When I launched my internal audit career, the idea of auditing the “softer” side of an organization’s culture was anathema to the profession. Back in the day, it was believed internal audit should focus on hard controls, such as policies and procedures. If we strayed into any area touching on culture, we still focused on hard controls such as codes of conduct or human resources policies. Evaluating concepts as intangible as trust, ethics, competence, and leadership styles was something for psychologists and pop-culture gurus to worry about. In retrospect, a lot of heartache and failure across a multitude of organizations might have been prevented had internal audit taken on the full spectrum of culture 40 years ago. As it is, the concept has only gained broader acceptance among internal auditors and their stakeholders in the past decade. All I can say to that is, it’s about time!
Organizational cultures are complicated and trying to grasp how they develop and change is no easy task. Yet, we can get a basic understanding of conditions that exist in or contribute to poor cultures by understanding those conditions in healthy cultures. I always start with my simple definition of culture – “How things are done around here” – and asking the questions, “How should things be done around here?” and “How do we say things are done around here?”
This should be well within the comfort zone of any internal auditor. It is not difficult to find practices and protocols that are universally accepted as contributing to healthy cultures, e.g. codes of ethics, conflict of interest declarations, corporate governance codes, conformance to laws, regulations and organizational policies, equal and judicious application of rules, etc. By establishing a foundation of conditions that support healthy culture we can more easily identify the signs of weakened or eroded ones. For example:
There are telltale indicators of an eroding, or toxic, culture. For example:
A couple of years ago, I delivered a lecture on auditing culture to a conference of corporate board chairs in India. At the conclusion of my remarks, one of the board members stood up and made a comment that was truly profound. He shared his view that internal auditors should audit culture. However, he went on to note that we normally use our senses of sight and sound in conducting audits by physically observing evidence or interviewing individuals. He then observed that when auditing culture we also needed to leverage a sense of “smell.” He wasn’t suggesting that we could literally smell toxic cultures. Instead, he was suggesting that culture can be elusive when it comes to audit. All of the hard controls can be present, but “how things are done around here” can be very different.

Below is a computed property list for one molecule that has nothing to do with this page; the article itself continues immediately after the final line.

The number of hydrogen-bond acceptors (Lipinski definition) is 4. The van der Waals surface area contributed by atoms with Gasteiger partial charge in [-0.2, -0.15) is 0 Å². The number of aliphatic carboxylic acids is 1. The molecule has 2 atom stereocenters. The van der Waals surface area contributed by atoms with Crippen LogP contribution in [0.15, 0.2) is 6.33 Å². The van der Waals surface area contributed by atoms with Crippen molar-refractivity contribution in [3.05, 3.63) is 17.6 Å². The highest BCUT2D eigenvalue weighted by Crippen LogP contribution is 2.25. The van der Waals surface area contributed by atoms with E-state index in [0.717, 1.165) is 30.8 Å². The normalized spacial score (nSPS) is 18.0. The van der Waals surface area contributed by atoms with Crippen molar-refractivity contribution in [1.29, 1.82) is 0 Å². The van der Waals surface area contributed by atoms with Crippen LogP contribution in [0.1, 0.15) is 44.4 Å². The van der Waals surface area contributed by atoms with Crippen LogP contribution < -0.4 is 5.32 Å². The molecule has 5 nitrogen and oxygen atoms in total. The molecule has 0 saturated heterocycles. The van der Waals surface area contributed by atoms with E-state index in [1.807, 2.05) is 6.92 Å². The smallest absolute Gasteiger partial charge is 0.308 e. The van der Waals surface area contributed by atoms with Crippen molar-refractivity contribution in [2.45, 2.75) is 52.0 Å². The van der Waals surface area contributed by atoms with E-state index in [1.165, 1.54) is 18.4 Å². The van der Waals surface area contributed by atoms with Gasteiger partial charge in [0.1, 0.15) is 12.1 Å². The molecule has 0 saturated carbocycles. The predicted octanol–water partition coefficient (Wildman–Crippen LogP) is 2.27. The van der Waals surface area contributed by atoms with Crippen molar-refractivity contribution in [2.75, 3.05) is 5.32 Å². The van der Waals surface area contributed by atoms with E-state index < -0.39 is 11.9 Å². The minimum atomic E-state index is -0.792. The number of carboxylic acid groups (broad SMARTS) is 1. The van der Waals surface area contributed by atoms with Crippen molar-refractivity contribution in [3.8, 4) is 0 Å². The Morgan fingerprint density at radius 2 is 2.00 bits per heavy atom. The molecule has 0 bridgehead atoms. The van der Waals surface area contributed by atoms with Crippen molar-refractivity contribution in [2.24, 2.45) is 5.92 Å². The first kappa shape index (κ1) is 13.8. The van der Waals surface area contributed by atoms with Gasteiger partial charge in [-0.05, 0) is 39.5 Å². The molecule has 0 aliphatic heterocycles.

I often encourage CAEs who seek my advice to ease into auditing culture. The first step should be to assess the effects of culture in every audit engagement. We are already compelled to identify the cause in any findings our audit produces. It’s easy to lay blame on superficial causes (e.g., lack of training or resources) when hard controls are inadequately designed or implemented. However, if we dig deep enough, we might find that ah-ha moment when we smell something and realize that the organization’s culture is to blame. For example, we might discover that compensation is based upon the number of contracts award rather than compliance with corporate policies, resulting in sole-sourced acquisitions. The end to justify the means is at the root cause of a number of high-profile corporate scandals and, ultimately, the demise of its culture.
If culture is found to be a root cause for any risk management or control failures, it should be included in individual conclusion findings in the final engagement report. This approach introduces and nurtures a keen awareness of culture for all members of the engagement team. While culture will likely not be identified as the root cause in every engagement, it may be identified as something that masks or exacerbates deficiencies observed. As multiple audits are conducted that identify culture as a root cause, it may be time for a capstone or theming report highlighting the trends noted regarding culture.
Culture clearly presents risk in organizations. Driven by either a genuine concern about culture’s impact on the organization or increased pressure from regulators and the investor community, more boards and senior managers are grasping the need to understand and monitor “how we do things around here.” Internal audit can be a leader in that movement or allow stakeholders to direct how we do the work. I believe we cannot allow the latter to scenario to take hold. We must lead the movement by embracing the challenge and developing the skills to audit the “soft” as well as the “hard” side of culture.
I welcome your thoughts on auditing culture.
I start mentioning what you said: “it’s about time!”. Although culture is somewhat intangible and difficult to define, a positive workplace culture is undeniably an essential element of any successful organisation. Internal Audit could include an element of culture into every risk-based audit using a testing program, survey or both.